Make a loved one go to rehab

How to Make a Loved One Go to Rehab Even If They Refuse (At First)

Are you struggling with a family member going through the struggles of addiction alone? It’s difficult to get someone to go to rehab when they don’t think it’s necessary or they believe they can kick their drug habit alone.

Whether you are the spouse of an addict, parent of an addict, or the child of an addict, we can assist you. A little bit of support can make all of the difference.

There’s no shame in trying alone, but here at Discovery Institute in New Jersey, we think that it’s easier and more effective to overcome drug addiction with the help of trained professionals.

Common Reasons People Don’t Go to Rehab 

Understanding the reasons why many people don’t want to get professional help can help when convincing an addict to check themselves into rehab. The worries can keep even the most well-intentioned person from checking themselves in if they aren’t addressed or understood. 

They Don’t Think They Need Help 

This is a common problem when trying to get an addict into rehab. When addiction is at play, it’s very difficult to gain control and so perhaps the person doesn’t even want help- or they don’t think they have a problem that needs to be addressed. With a successful intervention, either run by close family and friends or with help from the rehab center can help show your loved one that they need help. 

Potential Failure 

The relapse rates of people who are recovering are incredibly high, at 40-60%, but it is important to know that relapse doesn’t mean failure. Not only is it not a failure, but our methods have been getting better and relapse rates with newer methods have been getting lower. If the fear of failure is the only thing keeping your loved one out of rehab, talking to a specialist and letting them know that everyone supports them no matter what might help. 

Money 

Rehab can be expensive and the fear for a lot of people is that they will waste money going to rehab. At Discovery Institute that is a different story as we work with partners to ensure that money is not an issue. There is financial eligibility help if you qualify, not to mention insurance can cover a significant amount of your loved ones’ stay. 

Staging a Successful Intervention 

With all the knowledge of why people don’t go to rehab, it should be easier to address any issues brought up during an intervention. That being said, drug and alcohol addiction are sensitive subjects and getting someone to go to rehab is still incredibly difficult to do.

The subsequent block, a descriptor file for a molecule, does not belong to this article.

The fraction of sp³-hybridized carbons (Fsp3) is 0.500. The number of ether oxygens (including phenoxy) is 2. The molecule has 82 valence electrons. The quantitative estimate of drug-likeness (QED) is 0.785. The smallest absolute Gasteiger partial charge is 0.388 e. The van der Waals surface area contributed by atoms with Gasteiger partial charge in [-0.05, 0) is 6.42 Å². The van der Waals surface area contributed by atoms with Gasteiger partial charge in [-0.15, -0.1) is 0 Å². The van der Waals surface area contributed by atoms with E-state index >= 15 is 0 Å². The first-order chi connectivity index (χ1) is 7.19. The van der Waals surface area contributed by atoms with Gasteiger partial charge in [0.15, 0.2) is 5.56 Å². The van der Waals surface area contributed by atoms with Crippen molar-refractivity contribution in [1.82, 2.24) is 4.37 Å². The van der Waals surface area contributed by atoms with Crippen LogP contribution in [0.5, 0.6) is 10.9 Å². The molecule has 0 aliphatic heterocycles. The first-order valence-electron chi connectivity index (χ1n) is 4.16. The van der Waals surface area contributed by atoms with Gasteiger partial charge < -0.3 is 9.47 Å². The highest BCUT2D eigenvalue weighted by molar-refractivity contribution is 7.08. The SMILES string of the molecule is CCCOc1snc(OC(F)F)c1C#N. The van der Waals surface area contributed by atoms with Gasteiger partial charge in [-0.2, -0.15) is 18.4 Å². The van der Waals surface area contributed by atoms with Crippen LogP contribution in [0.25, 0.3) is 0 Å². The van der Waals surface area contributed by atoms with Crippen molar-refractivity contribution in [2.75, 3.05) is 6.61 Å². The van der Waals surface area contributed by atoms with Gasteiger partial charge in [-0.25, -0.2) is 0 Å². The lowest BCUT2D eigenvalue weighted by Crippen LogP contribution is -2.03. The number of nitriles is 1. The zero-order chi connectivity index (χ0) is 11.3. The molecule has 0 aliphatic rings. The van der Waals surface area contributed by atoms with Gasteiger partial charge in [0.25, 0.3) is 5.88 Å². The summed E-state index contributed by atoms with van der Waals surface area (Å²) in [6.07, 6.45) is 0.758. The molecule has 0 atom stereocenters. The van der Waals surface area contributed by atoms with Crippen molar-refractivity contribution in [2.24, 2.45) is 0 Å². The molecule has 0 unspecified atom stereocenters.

Be Understanding and Kind

It might be tempting to go hard on someone when nothing is working, but when trying to get an addict into rehab, this is the opposite of what you should do. Whether or not the intervention is just you or involves your family, meeting someone with aggression and scare tactics will only drive your loved one away and further into their addiction. Being calm and understanding will keep them from being defensive and make them more likely to listen to you in the long run. 

Be Serious 

Drug and alcohol addiction is no laughing matter and neither should the intervention being planned. This doesn’t just mean making sure only positive influences show up at the intervention, but also that it deserves the planning and attention that it needs. Interventions aren’t a spur of the moment and need to be well thought out to be effective. 

Research Rehab options 

No one wants to go through the stress of trying to find themselves a rehab or program that fits themselves when they’re starting to realize that they need help. Contacting a rehab you’re interested in or even just browsing their page to get a loose plan of action can be helpful. Having a plan or even just options will keep your loved ones from being overwhelmed at all the different options out there and staying away for that reason. 

Sometimes the First Intervention Doesn’t Work 

This denial of their issue ties into one of the reasons that people often don’t check into rehab, they may not believe that they have a problem. Even though this intervention failed, you have gotten your point across and they know that people care about them and are concerned.